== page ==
Begging questions about philosophy, science and everything else

Those who know me well take great care not to say (at least when I am in earshot) “That begs the question…” and mean by that “That raises the question…”, or else they will get a dissertation delivered for a period on the right use of that phrase. That’s right, folks, I am a prescriptivist, at least about technical terms in philosophy. In fact it’s hard not to find prescriptivists in technical fields. Ask any random biologist about “gene” sometime.

So begging the question is something I feel strongly about. It means, technically, to use in your premises what you conclude in the argument. That is, you assume the truth of what it is you are arguing for in order to argue for it. Consider this classical gem:

The Bible is God’s Word, and God would not lie.
The Bible says God exists.
Therefore God exists.

Since the existence of God is what is at issue, presuming that the Bible is God’s word (therefore reliable on the matter) is circular reasoning. It “begs” the very question it addresses. The Latin phrase, for I greatly love Latin phrases to show how erudite I can pretend to be, is petitio principii, or assuming the beginning point [at issue]. It is widely thought to be a fallacy of reasoning, which I think it is in most, but not all, circumstances.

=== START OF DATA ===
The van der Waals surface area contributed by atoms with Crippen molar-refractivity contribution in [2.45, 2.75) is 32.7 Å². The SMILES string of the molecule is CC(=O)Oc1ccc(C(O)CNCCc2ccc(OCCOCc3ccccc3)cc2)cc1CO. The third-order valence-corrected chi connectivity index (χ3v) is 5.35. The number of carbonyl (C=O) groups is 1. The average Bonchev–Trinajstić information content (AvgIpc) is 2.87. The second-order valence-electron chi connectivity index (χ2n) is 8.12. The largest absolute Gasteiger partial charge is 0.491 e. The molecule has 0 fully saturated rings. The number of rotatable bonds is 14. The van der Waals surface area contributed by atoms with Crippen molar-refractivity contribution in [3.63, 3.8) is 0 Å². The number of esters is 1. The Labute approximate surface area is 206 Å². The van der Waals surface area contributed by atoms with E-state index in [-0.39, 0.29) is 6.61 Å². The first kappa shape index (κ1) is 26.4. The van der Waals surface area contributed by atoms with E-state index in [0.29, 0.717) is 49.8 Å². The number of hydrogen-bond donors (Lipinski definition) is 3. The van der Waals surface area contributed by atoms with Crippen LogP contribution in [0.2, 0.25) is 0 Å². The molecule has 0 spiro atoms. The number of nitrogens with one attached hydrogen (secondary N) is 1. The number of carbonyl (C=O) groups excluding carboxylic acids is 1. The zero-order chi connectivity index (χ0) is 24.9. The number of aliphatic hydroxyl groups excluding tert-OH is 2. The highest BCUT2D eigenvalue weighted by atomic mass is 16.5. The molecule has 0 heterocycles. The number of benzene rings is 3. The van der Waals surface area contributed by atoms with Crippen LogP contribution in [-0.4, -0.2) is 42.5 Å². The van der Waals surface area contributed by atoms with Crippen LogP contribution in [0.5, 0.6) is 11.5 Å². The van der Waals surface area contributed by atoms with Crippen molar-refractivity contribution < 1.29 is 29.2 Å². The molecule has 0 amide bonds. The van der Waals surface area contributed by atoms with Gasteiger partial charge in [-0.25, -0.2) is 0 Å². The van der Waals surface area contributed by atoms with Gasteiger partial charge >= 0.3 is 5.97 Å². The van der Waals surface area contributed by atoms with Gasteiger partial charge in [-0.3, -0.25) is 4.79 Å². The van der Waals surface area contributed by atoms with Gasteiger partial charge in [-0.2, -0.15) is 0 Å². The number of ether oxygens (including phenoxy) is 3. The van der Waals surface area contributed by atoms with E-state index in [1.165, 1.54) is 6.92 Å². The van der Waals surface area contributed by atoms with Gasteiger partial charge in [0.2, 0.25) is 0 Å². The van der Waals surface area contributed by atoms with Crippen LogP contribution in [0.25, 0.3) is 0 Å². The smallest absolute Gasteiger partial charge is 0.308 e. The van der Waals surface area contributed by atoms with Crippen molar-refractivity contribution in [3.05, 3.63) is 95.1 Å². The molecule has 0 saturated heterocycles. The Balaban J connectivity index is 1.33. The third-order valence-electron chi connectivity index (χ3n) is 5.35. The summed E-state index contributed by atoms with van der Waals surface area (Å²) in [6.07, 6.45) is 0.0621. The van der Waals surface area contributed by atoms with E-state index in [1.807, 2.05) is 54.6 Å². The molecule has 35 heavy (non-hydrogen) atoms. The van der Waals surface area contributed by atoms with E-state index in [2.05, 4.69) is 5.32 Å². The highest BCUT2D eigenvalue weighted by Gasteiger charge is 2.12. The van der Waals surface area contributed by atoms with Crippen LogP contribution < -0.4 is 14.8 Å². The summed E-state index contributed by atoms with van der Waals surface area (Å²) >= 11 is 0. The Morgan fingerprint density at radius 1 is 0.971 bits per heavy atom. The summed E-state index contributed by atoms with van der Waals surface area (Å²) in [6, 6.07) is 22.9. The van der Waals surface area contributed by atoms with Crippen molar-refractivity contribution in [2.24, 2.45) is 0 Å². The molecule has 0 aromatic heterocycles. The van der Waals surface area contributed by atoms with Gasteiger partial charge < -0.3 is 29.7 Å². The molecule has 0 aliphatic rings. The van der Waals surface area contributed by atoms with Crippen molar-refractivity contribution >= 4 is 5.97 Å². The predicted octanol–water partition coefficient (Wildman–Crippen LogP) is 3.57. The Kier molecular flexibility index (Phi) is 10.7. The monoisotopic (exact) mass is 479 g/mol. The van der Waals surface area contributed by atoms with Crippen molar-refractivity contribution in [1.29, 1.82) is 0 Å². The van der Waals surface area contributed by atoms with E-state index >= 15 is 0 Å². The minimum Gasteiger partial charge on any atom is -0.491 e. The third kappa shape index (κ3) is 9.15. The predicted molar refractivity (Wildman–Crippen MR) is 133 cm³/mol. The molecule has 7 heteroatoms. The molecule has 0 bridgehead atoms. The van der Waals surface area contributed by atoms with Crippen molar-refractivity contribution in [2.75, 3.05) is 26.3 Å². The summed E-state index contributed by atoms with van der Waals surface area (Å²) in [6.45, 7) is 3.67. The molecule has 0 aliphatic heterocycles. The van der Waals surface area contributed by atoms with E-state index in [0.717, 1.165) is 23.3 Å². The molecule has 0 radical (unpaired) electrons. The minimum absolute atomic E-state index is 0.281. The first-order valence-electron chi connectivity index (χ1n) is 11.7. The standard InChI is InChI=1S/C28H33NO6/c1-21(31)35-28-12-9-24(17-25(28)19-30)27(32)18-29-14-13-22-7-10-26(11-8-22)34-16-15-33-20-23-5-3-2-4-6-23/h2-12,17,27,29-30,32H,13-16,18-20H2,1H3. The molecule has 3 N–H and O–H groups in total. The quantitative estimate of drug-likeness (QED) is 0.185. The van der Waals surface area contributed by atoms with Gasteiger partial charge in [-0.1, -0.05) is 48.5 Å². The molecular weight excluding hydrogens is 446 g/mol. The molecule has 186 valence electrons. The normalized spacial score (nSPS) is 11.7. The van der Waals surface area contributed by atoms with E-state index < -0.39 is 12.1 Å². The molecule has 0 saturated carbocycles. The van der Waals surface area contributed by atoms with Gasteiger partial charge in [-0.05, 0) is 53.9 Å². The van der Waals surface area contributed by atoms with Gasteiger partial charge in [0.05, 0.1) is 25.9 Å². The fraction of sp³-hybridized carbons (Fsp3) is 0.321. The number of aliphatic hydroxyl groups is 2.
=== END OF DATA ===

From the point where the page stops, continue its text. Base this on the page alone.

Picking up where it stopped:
Suppose you encounter this argument: Science is worthless and a waste of time and resources, because science does not deliver beauty. Only art delivers beauty, and so only art should be given the resources and time that science now is. Why would you take that argument seriously? The unstated assumption in that line of reasoning is that only beauty is worthwhile striving for. Artists of course think that (or they would not be artists), but need we allow only the search for beauty? What about truth? What about meaning? What about chocolate?

A similar argument is apocryphally ascribed to the second Kalif, Omar: He is supposed (by a Christian 300 years after the fact) to have said of the Library of Alexandria’s holdings that “they will either contradict the Koran, in which case they are heresy, or they will agree with it, so they are superfluous.” This myth indicates how religious authorities will often beg the question, even if in this case it didn’t actually happen (most of the Library was destroyed centuries before Omar’s army arrived).

But we expect better of the educated and cosmopolitan. It comes, therefore, as a continuing pain to me that scientists will often offer this piece of question beggary: